Social Scientist. v 11, no. 121 (June 1983) p. 3.

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Literature qnd the ^Colonial Connection

ATTITUDES towards t the colonial! connection reflect something^ the essence of^olomal consciousness. Be^id^ practically determiNn^ political behaviour, they exercise, in a colonial society y a critical influence on the making of choices in matters aocial and cultural These attitudes, especially during the earlier stages of the colonial contact, often combine in varying proportion hostility towards^ aiti willing acceptance of the alien presence. This ifaeam that Caliban and Ariel, as models oB^ivo opposing responses from the colonised,^ a^e tittle more than aj convenient heuristic device to isolate traits that remain in^xtricwUy enmeshed in real historical situations. This aspect ^f coloniaMoBSciousness, as'revealed in Indian responses to British rule^dariog the later biniietee^nth century,/is examinfed in^this paper. / ^ ' f < ^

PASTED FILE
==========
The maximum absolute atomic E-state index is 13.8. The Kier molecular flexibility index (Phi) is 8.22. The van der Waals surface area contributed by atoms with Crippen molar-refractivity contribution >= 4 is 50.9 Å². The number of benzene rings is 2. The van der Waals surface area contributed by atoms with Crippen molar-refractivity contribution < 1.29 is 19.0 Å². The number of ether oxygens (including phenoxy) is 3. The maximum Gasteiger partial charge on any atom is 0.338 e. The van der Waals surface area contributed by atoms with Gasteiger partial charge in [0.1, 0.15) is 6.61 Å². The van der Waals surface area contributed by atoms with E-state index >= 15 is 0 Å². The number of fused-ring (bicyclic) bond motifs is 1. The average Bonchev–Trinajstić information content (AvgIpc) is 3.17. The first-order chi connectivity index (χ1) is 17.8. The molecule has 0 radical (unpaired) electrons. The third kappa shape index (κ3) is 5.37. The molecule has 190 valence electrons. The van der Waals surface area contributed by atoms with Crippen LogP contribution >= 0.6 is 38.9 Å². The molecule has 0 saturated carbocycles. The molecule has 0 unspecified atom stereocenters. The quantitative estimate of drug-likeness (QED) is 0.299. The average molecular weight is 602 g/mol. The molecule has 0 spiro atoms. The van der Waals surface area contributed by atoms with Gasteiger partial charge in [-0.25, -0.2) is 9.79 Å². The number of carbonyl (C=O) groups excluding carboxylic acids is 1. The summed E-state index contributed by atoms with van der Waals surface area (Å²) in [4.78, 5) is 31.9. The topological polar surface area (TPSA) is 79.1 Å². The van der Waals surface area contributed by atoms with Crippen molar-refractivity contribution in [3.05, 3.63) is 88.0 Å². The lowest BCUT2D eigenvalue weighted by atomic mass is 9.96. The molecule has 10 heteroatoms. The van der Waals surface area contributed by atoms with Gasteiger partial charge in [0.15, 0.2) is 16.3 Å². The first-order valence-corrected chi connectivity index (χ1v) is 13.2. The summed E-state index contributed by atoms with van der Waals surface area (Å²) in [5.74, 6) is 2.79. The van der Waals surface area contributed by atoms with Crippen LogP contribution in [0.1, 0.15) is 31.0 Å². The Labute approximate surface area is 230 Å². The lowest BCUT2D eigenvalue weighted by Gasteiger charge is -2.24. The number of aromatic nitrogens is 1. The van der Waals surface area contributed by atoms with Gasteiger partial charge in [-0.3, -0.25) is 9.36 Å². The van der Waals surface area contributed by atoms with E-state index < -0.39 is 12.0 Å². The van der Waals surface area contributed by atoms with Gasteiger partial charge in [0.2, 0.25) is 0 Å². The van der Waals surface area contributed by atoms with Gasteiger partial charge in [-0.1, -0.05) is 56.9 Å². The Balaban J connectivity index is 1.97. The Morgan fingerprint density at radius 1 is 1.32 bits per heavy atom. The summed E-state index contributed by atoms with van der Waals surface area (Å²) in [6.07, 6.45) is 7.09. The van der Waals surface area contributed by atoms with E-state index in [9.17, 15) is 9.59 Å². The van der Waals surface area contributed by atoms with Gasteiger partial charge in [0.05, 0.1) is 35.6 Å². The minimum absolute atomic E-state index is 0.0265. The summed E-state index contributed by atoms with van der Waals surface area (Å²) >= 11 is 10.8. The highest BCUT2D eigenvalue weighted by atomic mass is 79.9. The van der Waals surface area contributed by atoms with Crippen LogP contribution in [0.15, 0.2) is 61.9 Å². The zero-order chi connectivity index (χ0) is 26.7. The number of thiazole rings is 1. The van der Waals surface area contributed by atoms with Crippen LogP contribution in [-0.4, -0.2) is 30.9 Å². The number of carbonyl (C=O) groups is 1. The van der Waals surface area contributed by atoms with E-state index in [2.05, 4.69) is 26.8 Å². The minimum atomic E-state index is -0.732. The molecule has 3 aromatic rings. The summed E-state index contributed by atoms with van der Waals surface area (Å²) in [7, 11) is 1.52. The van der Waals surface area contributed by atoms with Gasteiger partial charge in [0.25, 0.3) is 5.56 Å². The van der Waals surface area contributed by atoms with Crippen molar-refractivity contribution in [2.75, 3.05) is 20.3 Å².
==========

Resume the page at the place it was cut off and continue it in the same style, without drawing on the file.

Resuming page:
A significant1 featwe of these responses was the knotting together of an acute ftense tef ^abjection, with its resultant urge fof freedom, andloyalltyan attempt inhere made to understaAd aspects of colonial^ conscioiasn^sig through contemporary literature;

though keeping in mind th^worfk that has been done on the growth of ^aati^Aalist politics during the period. (

The staple for^tbis paper is taken fTonsi Hindi' Litterateurs. As compared to some other Indian languages, Hindi entered its modem titriraty phase ratter late. Yet, responses to the colonial impact in


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